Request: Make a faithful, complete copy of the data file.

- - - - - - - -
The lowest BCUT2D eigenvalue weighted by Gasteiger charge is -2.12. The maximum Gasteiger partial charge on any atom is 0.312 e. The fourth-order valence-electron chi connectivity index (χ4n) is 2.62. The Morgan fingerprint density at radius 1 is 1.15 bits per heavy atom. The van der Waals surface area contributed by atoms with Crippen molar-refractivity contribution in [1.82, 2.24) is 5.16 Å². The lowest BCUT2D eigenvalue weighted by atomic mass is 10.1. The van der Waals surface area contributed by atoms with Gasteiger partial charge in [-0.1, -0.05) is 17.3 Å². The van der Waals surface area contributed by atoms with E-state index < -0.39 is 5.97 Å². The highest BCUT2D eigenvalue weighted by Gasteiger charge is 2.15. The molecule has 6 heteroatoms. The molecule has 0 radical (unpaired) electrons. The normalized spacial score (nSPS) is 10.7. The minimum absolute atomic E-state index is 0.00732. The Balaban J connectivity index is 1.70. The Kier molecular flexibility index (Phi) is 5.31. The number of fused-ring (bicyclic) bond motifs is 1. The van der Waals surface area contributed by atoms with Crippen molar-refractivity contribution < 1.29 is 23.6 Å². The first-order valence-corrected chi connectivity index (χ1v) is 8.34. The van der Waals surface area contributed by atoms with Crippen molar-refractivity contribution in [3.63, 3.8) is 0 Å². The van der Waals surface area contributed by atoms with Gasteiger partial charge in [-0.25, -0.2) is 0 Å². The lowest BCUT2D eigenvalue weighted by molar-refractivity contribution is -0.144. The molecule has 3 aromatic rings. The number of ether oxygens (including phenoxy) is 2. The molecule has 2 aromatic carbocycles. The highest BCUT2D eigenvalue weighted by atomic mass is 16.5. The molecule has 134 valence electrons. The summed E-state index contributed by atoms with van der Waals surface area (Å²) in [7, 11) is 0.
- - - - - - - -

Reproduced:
The lowest BCUT2D eigenvalue weighted by Gasteiger charge is -2.12. The maximum Gasteiger partial charge on any atom is 0.312 e. The fourth-order valence-electron chi connectivity index (χ4n) is 2.62. The Morgan fingerprint density at radius 1 is 1.15 bits per heavy atom. The van der Waals surface area contributed by atoms with Crippen molar-refractivity contribution in [1.82, 2.24) is 5.16 Å². The lowest BCUT2D eigenvalue weighted by atomic mass is 10.1. The van der Waals surface area contributed by atoms with Gasteiger partial charge in [-0.1, -0.05) is 17.3 Å². The van der Waals surface area contributed by atoms with E-state index < -0.39 is 5.97 Å². The highest BCUT2D eigenvalue weighted by Gasteiger charge is 2.15. The molecule has 6 heteroatoms. The molecule has 0 radical (unpaired) electrons. The normalized spacial score (nSPS) is 10.7. The minimum absolute atomic E-state index is 0.00732. The Balaban J connectivity index is 1.70. The Kier molecular flexibility index (Phi) is 5.31. The number of fused-ring (bicyclic) bond motifs is 1. The van der Waals surface area contributed by atoms with Crippen molar-refractivity contribution < 1.29 is 23.6 Å². The first-order valence-corrected chi connectivity index (χ1v) is 8.34. The van der Waals surface area contributed by atoms with Crippen molar-refractivity contribution in [3.63, 3.8) is 0 Å². The van der Waals surface area contributed by atoms with Gasteiger partial charge in [-0.25, -0.2) is 0 Å². The lowest BCUT2D eigenvalue weighted by molar-refractivity contribution is -0.144. The molecule has 3 aromatic rings. The number of ether oxygens (including phenoxy) is 2. The molecule has 2 aromatic carbocycles. The highest BCUT2D eigenvalue weighted by atomic mass is 16.5. The molecule has 134 valence electrons. The summed E-state index contributed by atoms with van der Waals surface area (Å²) in [7, 11) is 0.